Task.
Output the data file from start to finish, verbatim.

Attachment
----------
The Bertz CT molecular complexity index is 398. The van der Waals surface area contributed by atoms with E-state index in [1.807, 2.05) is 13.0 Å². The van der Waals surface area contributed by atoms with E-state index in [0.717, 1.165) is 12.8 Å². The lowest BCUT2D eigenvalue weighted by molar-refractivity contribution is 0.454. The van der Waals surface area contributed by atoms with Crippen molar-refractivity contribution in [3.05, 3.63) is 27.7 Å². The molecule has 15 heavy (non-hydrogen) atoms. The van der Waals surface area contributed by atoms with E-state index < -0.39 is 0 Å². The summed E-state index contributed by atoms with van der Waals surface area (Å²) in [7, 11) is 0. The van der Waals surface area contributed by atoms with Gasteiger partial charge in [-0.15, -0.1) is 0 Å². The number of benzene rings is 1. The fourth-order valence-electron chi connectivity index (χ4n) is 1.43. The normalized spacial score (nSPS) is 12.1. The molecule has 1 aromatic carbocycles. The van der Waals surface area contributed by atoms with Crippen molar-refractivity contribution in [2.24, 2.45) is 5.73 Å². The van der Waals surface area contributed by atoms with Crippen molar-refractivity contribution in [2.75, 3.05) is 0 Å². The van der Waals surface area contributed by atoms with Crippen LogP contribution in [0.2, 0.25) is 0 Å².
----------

The Bertz CT molecular complexity index is 398. The van der Waals surface area contributed by atoms with E-state index in [1.807, 2.05) is 13.0 Å². The van der Waals surface area contributed by atoms with E-state index in [0.717, 1.165) is 12.8 Å². The lowest BCUT2D eigenvalue weighted by molar-refractivity contribution is 0.454. The van der Waals surface area contributed by atoms with Crippen molar-refractivity contribution in [3.05, 3.63) is 27.7 Å². The molecule has 15 heavy (non-hydrogen) atoms. The van der Waals surface area contributed by atoms with E-state index < -0.39 is 0 Å². The summed E-state index contributed by atoms with van der Waals surface area (Å²) in [7, 11) is 0. The van der Waals surface area contributed by atoms with Gasteiger partial charge in [-0.15, -0.1) is 0 Å². The number of benzene rings is 1. The fourth-order valence-electron chi connectivity index (χ4n) is 1.43. The normalized spacial score (nSPS) is 12.1. The molecule has 1 aromatic carbocycles. The van der Waals surface area contributed by atoms with Crippen molar-refractivity contribution in [2.24, 2.45) is 5.73 Å². The van der Waals surface area contributed by atoms with Crippen molar-refractivity contribution in [2.75, 3.05) is 0 Å². The van der Waals surface area contributed by atoms with Crippen LogP contribution in [0.2, 0.25) is 0 Å².